Amateur Multicasting Protocol (AMP)

by Walt Fair, Jr., W5ALT

One application for digital communications systems is the distribution of bulletins and information useful to the general amateur population. Rather than send 100 or 1000 copies of a single message or bulletin to individual hams, a logical alternative is to send a single message or bulletin and let those who are interested receive it. Such a system would have application in the distribution of weather warnings, Amber Alerts, hamfest and meeting announcements and much more. If binary data transfers were implemented, software could be made available and common compression techniques could be used to improve data throughput. The use of such a broadcast system would save bandwidth and make more efficient use of our precious band allocations.

To conserve bandwidth, narrow digital modes should be used. Additionally it would be useful to allow for error detection and correction, thereby enhancing the accuracy of the system. With these goals in mind, a so-called "multicasting" system has been designed and implemented for use on the amateur HF bands.

A previous attempt at such a system, called RadioMirror, was designed in the mid-1990's by John Hansen, W2FS, using packet radio as the communications layer and normal TNC's in KISS mode. Unfortunately it appears that information on the RadioMirror system is no longer available.

Multicasting Protocol Considerations

To begin the design of a system to be used especially on HF for the dissemination of general interest messages, bulletins and files, a mode familiar to many hams should be chosen as the communications layer. Since speed is not the overriding concern in such a system, a high baud rate is not generally neccesary. In addition, since the original concept was for the multicasting station to repeatedly send information in a loop, error correction can be done quite simply by waiting for the next transmission to correct any errors in reception. Therefore error detection is required in the transmitted protocol, but error correction is not required.

These days many hams have access to and regularly use the so-caled "sound card digital modes." Perhaps the most popular of these modes is PSK31, developed by Peter Martinez, G3PLX, and its modifications, QPSK and PSK63. These modes are normally meant for keyboard to keyboard communications, occupy extremely narrow bandwidths, are efficient under the poor QRN and QSB conditions often encountered on HF, and normally do not require high power to maintain reliable communications. In addition, QPSK contains fairly good error correction by the use of 5 level Viterbi coding. For those reasons and the observation that rapid baud rates are not needed for real time operations, the use of PSK31 and its derivatives was chosen for the multicasting system.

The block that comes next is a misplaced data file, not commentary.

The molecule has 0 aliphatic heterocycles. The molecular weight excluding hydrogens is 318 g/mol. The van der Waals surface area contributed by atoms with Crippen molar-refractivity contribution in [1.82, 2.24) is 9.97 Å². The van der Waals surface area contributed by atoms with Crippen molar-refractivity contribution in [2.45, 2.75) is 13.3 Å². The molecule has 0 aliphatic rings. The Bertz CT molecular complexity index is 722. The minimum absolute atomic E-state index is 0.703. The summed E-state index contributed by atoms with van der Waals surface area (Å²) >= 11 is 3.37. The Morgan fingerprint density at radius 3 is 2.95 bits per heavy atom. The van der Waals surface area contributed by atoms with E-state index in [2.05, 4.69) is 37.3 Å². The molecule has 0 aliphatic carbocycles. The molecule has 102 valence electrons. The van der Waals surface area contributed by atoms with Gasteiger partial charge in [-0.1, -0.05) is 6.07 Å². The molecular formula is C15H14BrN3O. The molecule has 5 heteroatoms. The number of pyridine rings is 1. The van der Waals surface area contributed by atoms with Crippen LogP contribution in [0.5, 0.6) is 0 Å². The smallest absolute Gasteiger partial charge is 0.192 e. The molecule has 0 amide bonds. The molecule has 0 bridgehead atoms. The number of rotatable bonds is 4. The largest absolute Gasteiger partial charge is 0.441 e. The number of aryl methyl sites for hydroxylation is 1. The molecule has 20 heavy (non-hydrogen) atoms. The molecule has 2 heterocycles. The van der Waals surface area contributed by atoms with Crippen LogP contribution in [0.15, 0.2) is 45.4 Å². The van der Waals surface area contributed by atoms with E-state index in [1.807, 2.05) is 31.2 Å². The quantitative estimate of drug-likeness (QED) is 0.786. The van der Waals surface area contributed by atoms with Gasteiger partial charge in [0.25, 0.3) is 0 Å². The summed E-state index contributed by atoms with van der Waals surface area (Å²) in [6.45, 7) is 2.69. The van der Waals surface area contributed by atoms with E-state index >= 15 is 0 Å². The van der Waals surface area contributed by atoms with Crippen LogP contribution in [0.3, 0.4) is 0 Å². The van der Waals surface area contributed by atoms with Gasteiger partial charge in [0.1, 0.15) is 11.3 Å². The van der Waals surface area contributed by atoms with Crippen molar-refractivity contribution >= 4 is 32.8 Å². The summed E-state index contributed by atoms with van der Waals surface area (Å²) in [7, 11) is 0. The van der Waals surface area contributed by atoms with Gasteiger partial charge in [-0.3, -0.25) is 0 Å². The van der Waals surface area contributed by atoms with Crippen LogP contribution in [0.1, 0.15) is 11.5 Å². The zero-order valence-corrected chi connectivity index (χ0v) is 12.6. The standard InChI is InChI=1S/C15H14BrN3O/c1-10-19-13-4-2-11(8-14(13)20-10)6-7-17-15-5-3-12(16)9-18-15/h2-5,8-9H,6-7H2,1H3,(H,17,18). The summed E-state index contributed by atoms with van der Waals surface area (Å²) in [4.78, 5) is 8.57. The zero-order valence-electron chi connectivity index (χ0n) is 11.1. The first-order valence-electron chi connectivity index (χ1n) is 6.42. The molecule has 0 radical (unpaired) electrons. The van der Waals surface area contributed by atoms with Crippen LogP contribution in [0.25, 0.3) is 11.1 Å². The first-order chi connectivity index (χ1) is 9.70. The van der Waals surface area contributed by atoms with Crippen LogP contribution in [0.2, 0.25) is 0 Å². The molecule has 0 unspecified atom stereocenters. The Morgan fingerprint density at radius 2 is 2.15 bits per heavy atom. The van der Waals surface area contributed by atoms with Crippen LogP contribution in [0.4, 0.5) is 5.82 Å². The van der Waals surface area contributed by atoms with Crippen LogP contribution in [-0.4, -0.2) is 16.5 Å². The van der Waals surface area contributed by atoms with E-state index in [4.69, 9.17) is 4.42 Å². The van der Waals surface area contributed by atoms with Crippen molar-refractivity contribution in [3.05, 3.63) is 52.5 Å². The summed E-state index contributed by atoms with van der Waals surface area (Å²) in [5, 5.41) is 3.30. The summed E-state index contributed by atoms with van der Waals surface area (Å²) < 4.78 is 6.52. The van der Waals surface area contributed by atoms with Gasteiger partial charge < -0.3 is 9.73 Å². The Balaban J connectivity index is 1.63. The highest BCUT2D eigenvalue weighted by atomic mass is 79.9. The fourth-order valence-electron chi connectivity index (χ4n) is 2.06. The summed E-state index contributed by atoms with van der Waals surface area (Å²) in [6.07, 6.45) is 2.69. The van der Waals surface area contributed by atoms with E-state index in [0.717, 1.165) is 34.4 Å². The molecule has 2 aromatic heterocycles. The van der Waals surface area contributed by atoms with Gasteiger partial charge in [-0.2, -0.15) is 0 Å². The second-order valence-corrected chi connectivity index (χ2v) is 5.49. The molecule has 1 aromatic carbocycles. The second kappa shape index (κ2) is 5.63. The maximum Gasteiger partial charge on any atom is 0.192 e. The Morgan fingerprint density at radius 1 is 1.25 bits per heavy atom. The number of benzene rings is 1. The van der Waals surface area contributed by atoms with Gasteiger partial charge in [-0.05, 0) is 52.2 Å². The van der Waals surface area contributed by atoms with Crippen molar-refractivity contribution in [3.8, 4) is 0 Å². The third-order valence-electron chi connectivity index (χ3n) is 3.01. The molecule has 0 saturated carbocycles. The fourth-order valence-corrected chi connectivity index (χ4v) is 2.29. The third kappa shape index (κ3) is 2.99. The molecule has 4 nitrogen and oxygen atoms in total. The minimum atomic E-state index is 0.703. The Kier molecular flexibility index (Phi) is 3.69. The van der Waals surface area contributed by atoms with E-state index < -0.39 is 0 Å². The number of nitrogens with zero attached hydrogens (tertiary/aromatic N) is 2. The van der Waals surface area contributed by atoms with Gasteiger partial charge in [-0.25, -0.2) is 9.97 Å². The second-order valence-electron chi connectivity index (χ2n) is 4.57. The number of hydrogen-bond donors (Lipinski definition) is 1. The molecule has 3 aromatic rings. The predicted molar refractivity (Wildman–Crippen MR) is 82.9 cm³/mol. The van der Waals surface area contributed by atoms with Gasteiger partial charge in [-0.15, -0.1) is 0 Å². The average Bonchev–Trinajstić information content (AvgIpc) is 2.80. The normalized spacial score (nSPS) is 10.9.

Since multicasting will be a non-connected protocol where the receiving stations are totally passive, there is no need for hand shaking and related complications. The server simply repeatedly sends files, with enough information to allow them to be identified, checked for errors and stored. The client or receiving system, likewise, has no need to transmit, but simply listens for any files of interest, receives and saves them and checks for errors. If errors are found, the receiver simply waits until the file is sent again and attempts to retrieve the portion that was bad.

In addition, to make the system useful for the largest number of hams, it seems beneficial to keep most parts of the data transmission in normal text rather than use a complicated encoding scheme. As noted by G3PLX, the Varicode character set used in PSK31 is already optimized for the transmission of English text and unless there is sufficient compression advantage, there is a significant reason to keep the transmissions unencoded: Any passing ham could read the messages with normal PSK31 software and know what is being sent and by whom.

In order to transmit files for remote reception, the minimum information needed seems to be the name of the file, whether it is text or binary, the method for uncompressing the file (if compressed), and the data contained in the file. To allow automatic file updating, the time stamp and file size are also useful and should be included in the protocol specification. In addition, since error detection is needed, some sort of checksum and number of characters is needed to reasonably ensure accuracy of reception.

But since the transmission is to be done using commonly available systems, there is an advantage for further identifying or describing the information. Of course, as in all ham communications, there is also the legal necessity of station identification, too.

These considerations therefore define the protocol requirements to a large extent. The only thing remaining is the implementation and definition of specific formats and protocol elements.

Amateur Multicast Protocol Definition

The official specifications and definition of the AMP protocol are maintained by The Society for the Preservation of Amateur Radio (SPAR) and can be found on the SPAR web site. Note that SPAR does not provide software or software support for the protocol implementation.

Comments on this protocol are welcome. All dicussion and protocol revisions should take place on the SPAR Forum